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Valcut and question re depths

rrrgcy

Member
Have a trepan job and thought (I thought I thought well) to get the ready-made ValCut (used, though one cutter, haven’t tried it yet). A la Swiss the shaft isn’t .500” but a touch chunky (metric) so need to bore or order a bit and ream a holder to 13.5mm. First time I’ve hit that paper wall. I’ve not ground cutters anything like these. Online images and reading and Penn Tool weren’t helpful (they advised contact the manufacturer, yeah sure, no answer archived terrible cust service), but I’d like to know how the cutters differ to cut differing depths since it’s one way they sell them:

Q. Are greater depth cutters with longer scoops/lips and or increased back rake or the actual cutting angle changed to more vertical off the horizontal (bottom)? How are they different? Has anyone ground HSS cutters (my plan) to follow the profile but how-to for thicker material? I need to do 1/4”-1/2” lo-carb steel. The “sheet steel” cutters look the same as do all the others for thicker. I’m wary to buy a set, whether from France Germany (broken sets) or USA (full 5) and would rather just grind some. These are fairly $$$.
9-B05929-B-4-F42-412-D-B237-E8-BA8978-BD31.jpg
 

LKeithR

Active member
As the diameter of the hole increases the required clearance decreases. I've hand ground a couple cutters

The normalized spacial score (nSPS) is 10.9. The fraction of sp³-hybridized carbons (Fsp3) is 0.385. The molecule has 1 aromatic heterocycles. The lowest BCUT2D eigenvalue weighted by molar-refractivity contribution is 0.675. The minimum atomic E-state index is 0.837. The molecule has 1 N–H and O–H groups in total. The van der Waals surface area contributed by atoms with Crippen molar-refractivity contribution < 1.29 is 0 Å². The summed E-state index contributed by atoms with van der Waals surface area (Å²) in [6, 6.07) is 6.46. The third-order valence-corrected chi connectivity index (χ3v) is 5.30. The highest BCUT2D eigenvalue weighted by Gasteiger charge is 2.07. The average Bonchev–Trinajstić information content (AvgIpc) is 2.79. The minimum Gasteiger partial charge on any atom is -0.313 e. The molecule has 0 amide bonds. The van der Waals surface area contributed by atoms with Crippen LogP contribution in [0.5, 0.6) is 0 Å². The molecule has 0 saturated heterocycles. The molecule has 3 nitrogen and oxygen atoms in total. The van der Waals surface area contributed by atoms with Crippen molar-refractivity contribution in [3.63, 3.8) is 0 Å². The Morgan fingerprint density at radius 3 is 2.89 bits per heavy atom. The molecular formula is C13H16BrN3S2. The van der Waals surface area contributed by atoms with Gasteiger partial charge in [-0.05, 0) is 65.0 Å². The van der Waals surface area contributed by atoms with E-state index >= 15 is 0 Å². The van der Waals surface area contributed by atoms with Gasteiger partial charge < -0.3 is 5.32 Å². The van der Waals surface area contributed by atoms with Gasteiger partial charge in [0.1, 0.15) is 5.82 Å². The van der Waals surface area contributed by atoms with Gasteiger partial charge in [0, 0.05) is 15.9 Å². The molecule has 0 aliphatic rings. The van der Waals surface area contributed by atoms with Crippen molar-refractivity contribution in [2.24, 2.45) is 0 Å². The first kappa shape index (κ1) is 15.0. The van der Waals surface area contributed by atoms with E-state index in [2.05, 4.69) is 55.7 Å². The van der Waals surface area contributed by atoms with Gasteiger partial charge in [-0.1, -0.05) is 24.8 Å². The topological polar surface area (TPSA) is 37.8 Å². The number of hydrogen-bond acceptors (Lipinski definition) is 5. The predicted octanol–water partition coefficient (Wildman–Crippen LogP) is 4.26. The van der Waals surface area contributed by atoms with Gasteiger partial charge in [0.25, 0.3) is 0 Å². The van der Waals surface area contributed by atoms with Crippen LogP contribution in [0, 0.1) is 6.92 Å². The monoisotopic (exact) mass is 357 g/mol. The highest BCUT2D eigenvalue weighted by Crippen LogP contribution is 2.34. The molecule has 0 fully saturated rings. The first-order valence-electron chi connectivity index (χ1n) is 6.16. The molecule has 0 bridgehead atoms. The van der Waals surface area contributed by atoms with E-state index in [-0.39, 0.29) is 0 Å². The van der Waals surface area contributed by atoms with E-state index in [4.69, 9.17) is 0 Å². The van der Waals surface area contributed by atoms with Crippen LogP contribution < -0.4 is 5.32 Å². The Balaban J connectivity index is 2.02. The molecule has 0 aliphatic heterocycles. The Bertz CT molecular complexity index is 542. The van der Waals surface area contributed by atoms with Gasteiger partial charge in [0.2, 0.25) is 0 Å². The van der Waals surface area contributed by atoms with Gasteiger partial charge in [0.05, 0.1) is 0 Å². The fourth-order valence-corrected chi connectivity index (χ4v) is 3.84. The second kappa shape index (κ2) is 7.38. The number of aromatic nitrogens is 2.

in the past to cut larger circles. They were single point trepanning tools used in a lathe, not circle cutters
like you've shown, but the principle is the same. I drew the circle full size and eyeballed the tool over it to do a
rough grind and then tweaked the clearances once I started the cut.

Are you doing a bunch of these? Or just a few? And are you planning on using a lathe or a mill? I only ask
because the factory made trepanning tools which use replaceable inserts are a bit pricey but they sure do
work slick...
 

rrrgcy

Member
Thank you it’s about the depth I’m interested in, I don’t want to screw up this sole cutter. I was enamored of that “works slick” everyone beams about and those encouraging but very smoke producing videos. For use w mill, 2" dia. discs, a trial Qty dozen, w added ops including inner boring; part sells at about $55 ea.

(I hadn’t thought about it but using the lathe I’d just tail stock chuck it - shaft does have three flats - inspect results and sneak up on the diameter normally, but my Q. still holds on how cutters differ for depth….)
 

dian

New member
they are great tools, but good luck with grinding the cutters properly. if you want to use the lathe, just stick the square holder into the toolpost. be carefull, the cutters are not hard to break. all the angles are the same.
 

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CarbideBob

Active member
Only the front tip is cutting.